An Atala butterfly begins to emerge from its chrysalis attached to a leaf of the Coontie plant. The Coontie plant is all things to the Atala. A place to lay its eggs, a grocery store for the caterpillars to consume its leaves, a quiet place to form a chrysalis to carry out metamorphosis. Then a place to return to later in life to lay eggs to start the process all over again.
The Atala caterpillar warns potential predators of its toxicity by its garish red and yellow coloration. The Coontie plant, the Atala’s larval host plant, is toxic but the Atala thrives on its leaves and uses its deadly attributes to its own advantage for survival.
Here are more photos from the Florida Wildflower Foundation’s 2014 symposium at Bok Tower Gardens in Lake Wales, Florida, on 19 & 20 September. Two Gulf Fritillary (Agraulis vanillae) butterflies show great interest in a Passionflower Vine, the Fritillary’s larval host plant. This particular Passionflower Vine is the Maypop (Passiflora incarnata) and you can learn more about it at Janice Broda’s ORCA blog. Various photos of Bok Tower from different angles. The tower is adorned with large ceramic tile murals, […]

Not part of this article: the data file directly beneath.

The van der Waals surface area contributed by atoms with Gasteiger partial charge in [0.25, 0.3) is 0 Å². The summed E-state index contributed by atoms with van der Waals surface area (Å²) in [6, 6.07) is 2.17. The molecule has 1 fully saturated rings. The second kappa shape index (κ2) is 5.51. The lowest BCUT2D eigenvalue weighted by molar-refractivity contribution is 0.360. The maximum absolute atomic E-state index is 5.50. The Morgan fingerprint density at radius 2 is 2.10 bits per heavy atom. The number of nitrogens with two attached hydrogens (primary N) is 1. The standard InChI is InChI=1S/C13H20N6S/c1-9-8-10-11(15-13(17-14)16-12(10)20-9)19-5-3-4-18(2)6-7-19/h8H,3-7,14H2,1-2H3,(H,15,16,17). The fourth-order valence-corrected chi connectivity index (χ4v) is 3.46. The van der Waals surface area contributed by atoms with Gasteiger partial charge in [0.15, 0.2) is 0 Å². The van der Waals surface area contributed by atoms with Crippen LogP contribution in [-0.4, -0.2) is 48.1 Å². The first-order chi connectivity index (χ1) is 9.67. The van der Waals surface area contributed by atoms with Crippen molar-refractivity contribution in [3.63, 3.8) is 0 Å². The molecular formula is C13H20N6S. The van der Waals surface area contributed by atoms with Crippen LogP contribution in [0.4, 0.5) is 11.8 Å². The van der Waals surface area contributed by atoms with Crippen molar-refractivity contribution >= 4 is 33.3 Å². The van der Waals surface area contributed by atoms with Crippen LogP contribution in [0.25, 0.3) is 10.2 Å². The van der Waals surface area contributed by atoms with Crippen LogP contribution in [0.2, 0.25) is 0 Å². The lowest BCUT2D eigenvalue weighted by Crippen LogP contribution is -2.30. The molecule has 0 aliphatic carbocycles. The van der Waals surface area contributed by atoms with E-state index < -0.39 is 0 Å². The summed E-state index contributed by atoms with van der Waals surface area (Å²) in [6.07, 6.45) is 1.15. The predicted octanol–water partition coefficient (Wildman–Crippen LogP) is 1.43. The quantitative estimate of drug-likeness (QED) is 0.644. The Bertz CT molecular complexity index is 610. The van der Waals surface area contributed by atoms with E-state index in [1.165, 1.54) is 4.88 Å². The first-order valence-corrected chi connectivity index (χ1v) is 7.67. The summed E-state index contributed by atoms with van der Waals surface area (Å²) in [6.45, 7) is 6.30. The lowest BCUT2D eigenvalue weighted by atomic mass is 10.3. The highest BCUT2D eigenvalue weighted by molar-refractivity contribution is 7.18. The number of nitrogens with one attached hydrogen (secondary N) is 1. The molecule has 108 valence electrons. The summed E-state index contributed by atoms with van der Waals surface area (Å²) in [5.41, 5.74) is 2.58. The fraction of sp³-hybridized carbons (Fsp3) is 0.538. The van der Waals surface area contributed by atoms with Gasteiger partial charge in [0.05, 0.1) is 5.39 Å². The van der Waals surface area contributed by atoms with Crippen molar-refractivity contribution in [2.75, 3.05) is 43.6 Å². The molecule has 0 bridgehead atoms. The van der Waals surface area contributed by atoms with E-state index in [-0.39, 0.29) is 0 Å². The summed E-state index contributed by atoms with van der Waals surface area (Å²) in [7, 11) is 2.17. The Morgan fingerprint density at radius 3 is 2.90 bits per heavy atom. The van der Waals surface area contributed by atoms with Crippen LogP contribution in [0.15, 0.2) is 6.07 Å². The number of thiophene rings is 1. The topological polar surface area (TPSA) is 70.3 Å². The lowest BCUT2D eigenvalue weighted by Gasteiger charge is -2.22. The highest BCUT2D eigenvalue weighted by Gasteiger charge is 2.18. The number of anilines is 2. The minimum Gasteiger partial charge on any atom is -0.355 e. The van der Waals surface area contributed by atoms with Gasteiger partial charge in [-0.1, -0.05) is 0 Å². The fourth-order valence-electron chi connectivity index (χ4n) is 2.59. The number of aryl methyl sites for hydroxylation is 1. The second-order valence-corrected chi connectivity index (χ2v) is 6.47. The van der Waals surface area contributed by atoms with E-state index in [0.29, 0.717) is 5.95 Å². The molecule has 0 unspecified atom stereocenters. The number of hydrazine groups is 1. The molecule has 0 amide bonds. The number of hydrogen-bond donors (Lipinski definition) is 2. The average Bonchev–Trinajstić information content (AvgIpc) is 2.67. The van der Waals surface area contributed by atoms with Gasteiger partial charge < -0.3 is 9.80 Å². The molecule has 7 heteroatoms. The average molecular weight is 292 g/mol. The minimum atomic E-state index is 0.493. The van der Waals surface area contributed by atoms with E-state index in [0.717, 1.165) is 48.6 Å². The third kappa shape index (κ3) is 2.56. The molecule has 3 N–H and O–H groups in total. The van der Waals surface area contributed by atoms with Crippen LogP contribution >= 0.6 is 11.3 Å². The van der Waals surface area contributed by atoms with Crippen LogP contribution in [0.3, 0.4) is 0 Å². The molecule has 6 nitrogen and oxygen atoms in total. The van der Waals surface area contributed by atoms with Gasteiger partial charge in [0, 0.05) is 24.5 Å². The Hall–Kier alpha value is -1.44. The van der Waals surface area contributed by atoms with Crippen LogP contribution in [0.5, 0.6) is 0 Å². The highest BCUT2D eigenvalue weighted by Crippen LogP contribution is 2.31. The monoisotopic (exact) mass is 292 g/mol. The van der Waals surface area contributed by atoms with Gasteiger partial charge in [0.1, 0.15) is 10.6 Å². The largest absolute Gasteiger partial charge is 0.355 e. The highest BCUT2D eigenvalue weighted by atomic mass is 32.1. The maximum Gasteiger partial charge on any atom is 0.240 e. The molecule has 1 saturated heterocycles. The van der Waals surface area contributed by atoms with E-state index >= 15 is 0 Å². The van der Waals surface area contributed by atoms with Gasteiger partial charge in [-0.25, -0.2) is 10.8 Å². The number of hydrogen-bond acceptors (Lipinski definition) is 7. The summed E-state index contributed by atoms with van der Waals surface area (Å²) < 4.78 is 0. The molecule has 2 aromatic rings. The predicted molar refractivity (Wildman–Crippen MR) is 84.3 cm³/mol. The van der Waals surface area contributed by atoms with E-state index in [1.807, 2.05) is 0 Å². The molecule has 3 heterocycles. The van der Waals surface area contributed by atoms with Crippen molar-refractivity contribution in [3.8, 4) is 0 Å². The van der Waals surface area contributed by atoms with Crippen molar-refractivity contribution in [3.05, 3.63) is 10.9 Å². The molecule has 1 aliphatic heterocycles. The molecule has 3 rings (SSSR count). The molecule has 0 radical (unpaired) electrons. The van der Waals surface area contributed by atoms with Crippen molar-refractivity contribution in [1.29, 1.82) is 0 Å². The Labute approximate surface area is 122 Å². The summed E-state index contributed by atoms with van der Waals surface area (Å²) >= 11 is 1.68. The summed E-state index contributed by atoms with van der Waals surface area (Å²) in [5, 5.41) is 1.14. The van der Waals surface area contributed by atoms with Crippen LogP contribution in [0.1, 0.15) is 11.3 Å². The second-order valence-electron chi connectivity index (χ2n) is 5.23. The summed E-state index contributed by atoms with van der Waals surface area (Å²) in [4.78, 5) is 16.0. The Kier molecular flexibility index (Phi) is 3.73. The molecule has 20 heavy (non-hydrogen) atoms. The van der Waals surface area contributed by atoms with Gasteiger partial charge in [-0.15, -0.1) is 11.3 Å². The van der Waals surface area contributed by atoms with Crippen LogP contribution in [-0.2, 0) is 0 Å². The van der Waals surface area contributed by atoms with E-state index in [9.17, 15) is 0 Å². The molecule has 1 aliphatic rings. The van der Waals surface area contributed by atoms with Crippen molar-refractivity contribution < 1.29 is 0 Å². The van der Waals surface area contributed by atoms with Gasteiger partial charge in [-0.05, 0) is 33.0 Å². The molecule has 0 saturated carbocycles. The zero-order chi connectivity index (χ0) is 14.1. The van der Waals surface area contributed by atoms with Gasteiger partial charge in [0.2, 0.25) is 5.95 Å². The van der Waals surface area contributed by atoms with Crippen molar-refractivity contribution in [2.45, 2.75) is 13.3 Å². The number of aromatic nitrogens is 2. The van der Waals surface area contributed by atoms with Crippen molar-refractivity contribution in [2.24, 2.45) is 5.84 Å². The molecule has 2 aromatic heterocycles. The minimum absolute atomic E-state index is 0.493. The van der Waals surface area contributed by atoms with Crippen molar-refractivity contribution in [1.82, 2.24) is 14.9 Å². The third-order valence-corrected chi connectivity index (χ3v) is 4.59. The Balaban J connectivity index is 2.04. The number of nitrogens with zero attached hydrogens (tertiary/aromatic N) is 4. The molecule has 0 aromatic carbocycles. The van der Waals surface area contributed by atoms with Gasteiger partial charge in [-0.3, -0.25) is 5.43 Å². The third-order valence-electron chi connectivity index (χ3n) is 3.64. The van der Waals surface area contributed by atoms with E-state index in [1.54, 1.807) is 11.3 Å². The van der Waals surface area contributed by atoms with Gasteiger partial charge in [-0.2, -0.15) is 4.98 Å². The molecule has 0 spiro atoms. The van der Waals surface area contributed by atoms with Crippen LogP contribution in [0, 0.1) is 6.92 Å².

Categories: Nature • Tags: Adam and Eve, Bok Tower, Bok Tower Gardens, Cape Blue waterlily, Florida, Florida Wildflower Foundation, Florida Wildflower Symposium, Gulf Fritillary, Lake Wales, larval host plant, Maypop, passionflower vine, Pinewood Estate, Victoria 'Longwood Hybrid', Victoria amazonica, Victoria waterlily, waterlily